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The Sung Sing lot (certified by Taiwan Good Ag Practice or TGAF) feeds 15 metric tons of chopped fresh Napier grass and 40 metric tons of wet distiller’s every day.

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Soy sauce meal, a byproduct of soy sauce production, pressed into wafers at the manufacturer and sold as feed. The owner told me this provides potassium supplementation as well. Other feedstuffs in the ration include Pangola grass, soybean hulls, barley straw, and wet distillers’ grains, both corn and sorghum.

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Clean, modern feeding facility for older calves. Baby calves are housed in a climate controlled facility using “wet pads”–a sort of evaporative cooling system–to help combat heat stress.

 

Random photo of the day:

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Midnight snack, Taiwan style: Seaweed Sun Bites and a Taiwan Beer while watching Manny Ramirez play ball on TV.

Though Mountains Divide and Oceans Are Wide

I know the small world of agriculture in the U.S. resembles a family, with everyone seemingly linked by only two or three degrees of separation.

I didn’t know that intimacy applies all over the world.

The great folks at the American Institute in Taiwan took some time to visit with me yesterday. Basically, AIT is the American embassy in Taiwan. Why, you may ask, (I did) don’t we call it the American embassy in Taiwan, if that’s what it is? Welcome to the wide, wide world of diplomatic relations.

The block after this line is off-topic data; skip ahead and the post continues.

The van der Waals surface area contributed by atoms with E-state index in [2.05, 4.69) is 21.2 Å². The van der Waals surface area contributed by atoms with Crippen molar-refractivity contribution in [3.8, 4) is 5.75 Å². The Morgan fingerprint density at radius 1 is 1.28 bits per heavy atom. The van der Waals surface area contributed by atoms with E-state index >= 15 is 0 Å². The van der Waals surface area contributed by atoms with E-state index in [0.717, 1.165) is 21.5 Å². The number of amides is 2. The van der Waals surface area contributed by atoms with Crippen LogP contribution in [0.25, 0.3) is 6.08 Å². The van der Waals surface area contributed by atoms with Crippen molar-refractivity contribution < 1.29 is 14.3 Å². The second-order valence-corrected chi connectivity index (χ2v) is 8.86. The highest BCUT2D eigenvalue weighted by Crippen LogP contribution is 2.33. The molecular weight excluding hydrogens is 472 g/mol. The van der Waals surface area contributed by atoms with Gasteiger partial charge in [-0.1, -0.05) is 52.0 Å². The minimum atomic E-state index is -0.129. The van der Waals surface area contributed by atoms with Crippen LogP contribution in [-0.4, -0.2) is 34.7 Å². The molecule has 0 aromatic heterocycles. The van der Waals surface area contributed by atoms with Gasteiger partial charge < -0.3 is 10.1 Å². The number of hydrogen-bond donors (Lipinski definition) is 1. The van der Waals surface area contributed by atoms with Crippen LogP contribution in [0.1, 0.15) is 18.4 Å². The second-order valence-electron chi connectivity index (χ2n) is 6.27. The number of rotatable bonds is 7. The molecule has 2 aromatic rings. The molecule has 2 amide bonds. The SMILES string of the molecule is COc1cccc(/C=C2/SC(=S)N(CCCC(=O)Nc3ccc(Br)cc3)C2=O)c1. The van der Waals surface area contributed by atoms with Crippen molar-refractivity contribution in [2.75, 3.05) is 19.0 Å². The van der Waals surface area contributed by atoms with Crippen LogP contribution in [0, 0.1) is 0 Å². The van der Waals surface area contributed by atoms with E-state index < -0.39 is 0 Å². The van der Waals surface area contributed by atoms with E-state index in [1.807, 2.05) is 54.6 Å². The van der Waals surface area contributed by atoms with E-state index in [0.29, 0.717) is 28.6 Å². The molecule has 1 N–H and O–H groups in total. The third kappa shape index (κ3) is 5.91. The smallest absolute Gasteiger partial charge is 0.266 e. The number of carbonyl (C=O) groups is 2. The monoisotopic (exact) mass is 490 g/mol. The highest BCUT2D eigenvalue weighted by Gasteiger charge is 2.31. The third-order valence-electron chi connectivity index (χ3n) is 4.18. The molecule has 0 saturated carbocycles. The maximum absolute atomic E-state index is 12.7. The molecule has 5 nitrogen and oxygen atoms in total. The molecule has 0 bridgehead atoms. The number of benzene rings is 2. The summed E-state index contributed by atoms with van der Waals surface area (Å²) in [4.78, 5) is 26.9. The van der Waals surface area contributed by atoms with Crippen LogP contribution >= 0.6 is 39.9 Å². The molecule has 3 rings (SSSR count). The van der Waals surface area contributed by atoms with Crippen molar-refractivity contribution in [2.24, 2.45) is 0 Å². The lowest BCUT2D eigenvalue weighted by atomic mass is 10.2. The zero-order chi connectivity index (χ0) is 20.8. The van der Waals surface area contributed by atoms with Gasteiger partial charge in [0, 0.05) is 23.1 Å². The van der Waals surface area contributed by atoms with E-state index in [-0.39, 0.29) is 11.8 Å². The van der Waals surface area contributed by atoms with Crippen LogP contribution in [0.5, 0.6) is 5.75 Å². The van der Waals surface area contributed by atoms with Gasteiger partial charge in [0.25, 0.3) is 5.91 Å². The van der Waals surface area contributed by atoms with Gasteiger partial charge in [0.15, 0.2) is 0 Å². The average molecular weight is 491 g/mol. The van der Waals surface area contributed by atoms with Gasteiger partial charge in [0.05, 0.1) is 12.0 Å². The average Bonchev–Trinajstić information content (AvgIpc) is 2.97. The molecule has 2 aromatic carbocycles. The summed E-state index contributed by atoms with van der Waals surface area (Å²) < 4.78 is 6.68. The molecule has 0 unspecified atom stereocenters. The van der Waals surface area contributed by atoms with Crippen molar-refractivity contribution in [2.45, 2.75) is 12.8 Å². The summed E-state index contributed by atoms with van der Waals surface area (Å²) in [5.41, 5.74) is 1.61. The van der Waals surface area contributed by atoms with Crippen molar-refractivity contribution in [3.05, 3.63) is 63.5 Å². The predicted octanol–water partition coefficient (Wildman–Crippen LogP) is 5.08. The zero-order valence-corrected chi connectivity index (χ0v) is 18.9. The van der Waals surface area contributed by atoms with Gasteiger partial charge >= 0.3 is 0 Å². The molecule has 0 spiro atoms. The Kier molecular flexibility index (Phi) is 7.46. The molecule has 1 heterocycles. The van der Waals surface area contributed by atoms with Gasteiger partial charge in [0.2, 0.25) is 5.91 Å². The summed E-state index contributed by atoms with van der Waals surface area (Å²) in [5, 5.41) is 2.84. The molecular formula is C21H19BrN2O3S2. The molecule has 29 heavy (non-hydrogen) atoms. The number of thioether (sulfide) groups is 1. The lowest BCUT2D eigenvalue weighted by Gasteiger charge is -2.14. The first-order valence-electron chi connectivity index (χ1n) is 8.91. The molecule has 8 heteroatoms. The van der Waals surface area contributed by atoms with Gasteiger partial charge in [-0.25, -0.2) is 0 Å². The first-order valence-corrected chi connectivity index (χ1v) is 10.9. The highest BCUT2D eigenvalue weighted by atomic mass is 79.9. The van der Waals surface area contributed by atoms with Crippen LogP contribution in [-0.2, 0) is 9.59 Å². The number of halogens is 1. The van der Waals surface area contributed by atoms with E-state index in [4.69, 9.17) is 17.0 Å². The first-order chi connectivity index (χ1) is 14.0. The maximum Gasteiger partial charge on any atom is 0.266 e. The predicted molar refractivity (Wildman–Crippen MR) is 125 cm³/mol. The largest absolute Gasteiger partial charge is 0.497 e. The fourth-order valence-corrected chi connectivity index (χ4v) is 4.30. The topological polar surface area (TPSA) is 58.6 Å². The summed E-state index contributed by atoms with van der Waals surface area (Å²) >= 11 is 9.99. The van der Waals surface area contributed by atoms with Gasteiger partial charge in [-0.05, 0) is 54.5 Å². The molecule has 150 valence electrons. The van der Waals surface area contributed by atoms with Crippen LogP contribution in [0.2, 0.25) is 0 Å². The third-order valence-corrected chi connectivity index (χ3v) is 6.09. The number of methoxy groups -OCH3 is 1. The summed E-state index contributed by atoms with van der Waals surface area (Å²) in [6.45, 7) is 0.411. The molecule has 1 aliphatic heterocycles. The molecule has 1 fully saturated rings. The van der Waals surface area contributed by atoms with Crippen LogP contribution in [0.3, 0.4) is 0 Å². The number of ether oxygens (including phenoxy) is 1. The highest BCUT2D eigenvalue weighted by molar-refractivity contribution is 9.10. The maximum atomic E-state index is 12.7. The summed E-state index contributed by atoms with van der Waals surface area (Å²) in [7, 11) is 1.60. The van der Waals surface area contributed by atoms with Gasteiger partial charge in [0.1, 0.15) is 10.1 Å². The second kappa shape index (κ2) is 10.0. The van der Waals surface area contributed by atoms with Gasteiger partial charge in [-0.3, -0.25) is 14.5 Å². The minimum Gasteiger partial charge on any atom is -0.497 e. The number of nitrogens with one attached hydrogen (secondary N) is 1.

The American Institute in Taiwan (AIT) is a non-profit, private corporation established shortly after the United States Government changed its diplomatic recognition from Taipei to Beijing on January 1, 1979. The Taiwan Relations Act (PL 96-8) of April 10, 1979, authorized the continuation of “commercial, cultural and other relations between the people of the United States and the people on Taiwan.” It also provided that “any programs, transactions, or other relations conducted or carried out by the President or any Agency of the United States Government with respect to Taiwan shall, in the manner and to the extent directed by the President, be conducted and carried out by or through the American Institute in Taiwan.” The Department of State, through a contract with the Institute, provides a large part of AIT’s funding and guidance in its operations. Congress, in passing the Taiwan Relations Act, also assumed an oversight role with respect to the Institute’s operations. If you want to read more like this (I plagiarized this shamelessly–could you tell?), please visit AIT’s Website or do some additional research on China-Taiwan-U.S. relations. It’s frankly a fascinating topic, especially for history addicts.